The Journey of Grief – Anger


Anger is a strong feeling of annoyance, displeasure, or hostility.

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My Thoughts…

When I found out that my mom had stage 3b lung cancer, I was in the middle of my senior year of undergrad and she passed three weeks before I began my senior semester. Typing this brings back a ton of thoughts and emotions, but the one emotion that I feel the most is anger. Mostly anger towards myself… Why didn’t I go home? Why didn’t I spend more time with her? Then it shifts towards my family… Why didn’t they visit her more? Why didn’t they help out more? Then it goes to my mom… Did she know she was sick longer before she said anything? Why didn’t she tell us sooner? Why did she have to smoke cigarettes for over 30 years? Then it moves to God… Why would you take her from me? What made you believe that I didn’t need her anymore? What am I supposed to do now? Then it shifts towards my Pastor… Why do you keep telling me what God has for me? Doesn’t He know there’s only one thing that I want? Why won’t He just give it to me? Why do you keep bringing me these messages about growth and greatness? Don’t you know that I child can’t grow without the nutrients of their mother? What’s the point of being great if she can’t see me being great? But, then realization sets in. I try to believe that I did the right thing by staying in school. I love my family so I don’t want to hurt their feelings, plus, who am I to say anything, I wasn’t there myself. I think to myself, who am I to be mad at God? Then I realize that my pastor was just the messenger. So now where do I direct my anger? Well, like many others, I direct it at everyone and everything else where I feel safe. See anger is the sneaky one of the bunch, because it’s easy to pass anger off as one of our regular daily emotions. We get angry almost everyday, because of one thing or another. So how do you know the difference? Well,  anger that stems from grief is when you find yourself being angry at things that are not worth being angry about. I’m talking about the true definition of anger. You find yourself hostile and annoyed at the red light, the cap on your drink won’t twist on the right way, the phone rings, the water squirted out of the sink the wrong way. Any and EVERYTHING makes you upset, just about to the point of you wanting to scream. The good things is that, just like the other stages, anger can come and go as well. But, anger may be around for a while before you even notice that it’s their and that’s the scary part. Because we all know the saying, “Hurt people hurt people.” Who knows how many people you have hurt in the stage of anger.  This is why it is important not to dismiss your grief and to acknowledge the stages and all of your emotions. Then you will be more aware and you deal with each stage and emotion accordingly. But, when you won’t even acknowledge that their is a problem, then you my dear, have a big problem. Because, the fact of the matter is, is that grief is going to take it’s course whether  you acknowledge it or not. And it’s like the waves in the ocean, you can either ride them as they come or get swallowed up as they crash.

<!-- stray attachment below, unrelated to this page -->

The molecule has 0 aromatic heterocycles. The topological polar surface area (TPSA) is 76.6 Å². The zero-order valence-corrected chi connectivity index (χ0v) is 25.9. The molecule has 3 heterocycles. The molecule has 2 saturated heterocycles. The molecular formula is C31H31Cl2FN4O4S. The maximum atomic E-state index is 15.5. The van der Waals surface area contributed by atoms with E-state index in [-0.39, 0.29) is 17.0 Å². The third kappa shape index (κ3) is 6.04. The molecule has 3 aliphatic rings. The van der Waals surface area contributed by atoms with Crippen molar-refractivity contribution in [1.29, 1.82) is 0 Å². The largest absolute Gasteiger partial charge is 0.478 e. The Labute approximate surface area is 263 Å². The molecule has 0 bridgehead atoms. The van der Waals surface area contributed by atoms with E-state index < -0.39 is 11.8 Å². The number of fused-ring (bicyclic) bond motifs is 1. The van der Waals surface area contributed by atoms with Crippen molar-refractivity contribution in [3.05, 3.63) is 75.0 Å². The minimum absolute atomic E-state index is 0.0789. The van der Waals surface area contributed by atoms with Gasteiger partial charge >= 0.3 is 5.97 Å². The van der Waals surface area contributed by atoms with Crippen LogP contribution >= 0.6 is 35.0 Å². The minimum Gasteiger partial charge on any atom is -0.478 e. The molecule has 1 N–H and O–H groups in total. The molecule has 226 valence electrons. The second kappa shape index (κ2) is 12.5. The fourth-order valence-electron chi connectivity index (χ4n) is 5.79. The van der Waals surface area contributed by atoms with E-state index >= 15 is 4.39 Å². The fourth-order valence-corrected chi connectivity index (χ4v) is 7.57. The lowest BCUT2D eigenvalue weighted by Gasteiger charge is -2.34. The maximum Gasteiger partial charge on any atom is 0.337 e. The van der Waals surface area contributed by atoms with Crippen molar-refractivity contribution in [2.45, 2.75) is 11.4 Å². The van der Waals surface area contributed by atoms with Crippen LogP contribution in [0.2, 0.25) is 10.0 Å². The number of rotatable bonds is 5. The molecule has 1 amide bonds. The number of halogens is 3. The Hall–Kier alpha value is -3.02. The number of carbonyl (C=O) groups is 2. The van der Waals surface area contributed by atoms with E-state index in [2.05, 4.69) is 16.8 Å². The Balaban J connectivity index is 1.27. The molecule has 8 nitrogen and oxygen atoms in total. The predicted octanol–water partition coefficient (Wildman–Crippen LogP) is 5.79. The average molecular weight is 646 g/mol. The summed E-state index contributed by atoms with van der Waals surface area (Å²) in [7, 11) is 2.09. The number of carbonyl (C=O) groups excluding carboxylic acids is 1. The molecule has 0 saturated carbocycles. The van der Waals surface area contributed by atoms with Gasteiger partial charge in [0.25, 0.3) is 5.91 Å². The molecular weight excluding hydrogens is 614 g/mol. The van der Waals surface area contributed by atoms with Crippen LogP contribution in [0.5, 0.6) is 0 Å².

Last words…

Don’t allow anger to consume you, it’s not worth the damage that it causes. We all get angry and in order not to let it consume us, we have to release it. Talk to someone about your grief on a regular basis, journal your thoughts, find a safe place to scream, find healthy coping skills. Whatever you do, don’t deny its presence and don’t hold it in.

– Erika McFarland

The Journey of Grief – Acceptance


Acceptance in human psychology is a person’s assent to the reality of a situation, recognizing a process or condition (often a negative or uncomfortable situation) without attempting to change it or protest. The concept is close in meaning to ‘acquiescence’, derived from the Latin ‘acquiēscere’ (to find rest in). [Wikipedia]calm-peace-innerpeace1

My Thoughts…

Since the passing of my mother, acceptance has been the hardest stage of grief for me to go through. As I mentioned before, all five stages of grief are continuous. With that being said, I have been through the acceptance stage more than once. I love the Latin interpretation of the word, to find rest in, because that is what acceptance means to me, to be at peace about my mother’s passing. I often find myself at peace on holidays, birthdays and the anniversary of her passing. It’s usually by force and not so much by choice. The special occasion forces me to accept that she is no longer here and I only have two choices, I can either go nuts and be super sad or I can choose to be at peace with it. Usually I find myself going nuts the days leading up to the special occasion and then on the day of I am sad until I choose to be at peace. That’s my personal belief about acceptance, it’s a choice. A choice that is ok to renege on sometimes, but it’s important to choose peace every now and again if you desire to live a stable life. I mean, I can’t believe that my mom is kicking it with Tupac on a remote island forever. Lol


Today I challenge you to choose to accept the passing of your loved one or loss of a relationship. Today I challenge you to choose to rest and experience peace. And when you do, choose peace, stay there a while and enjoy that place while you can. There will be  plenty of sad days to choose from again.

Erika McFarland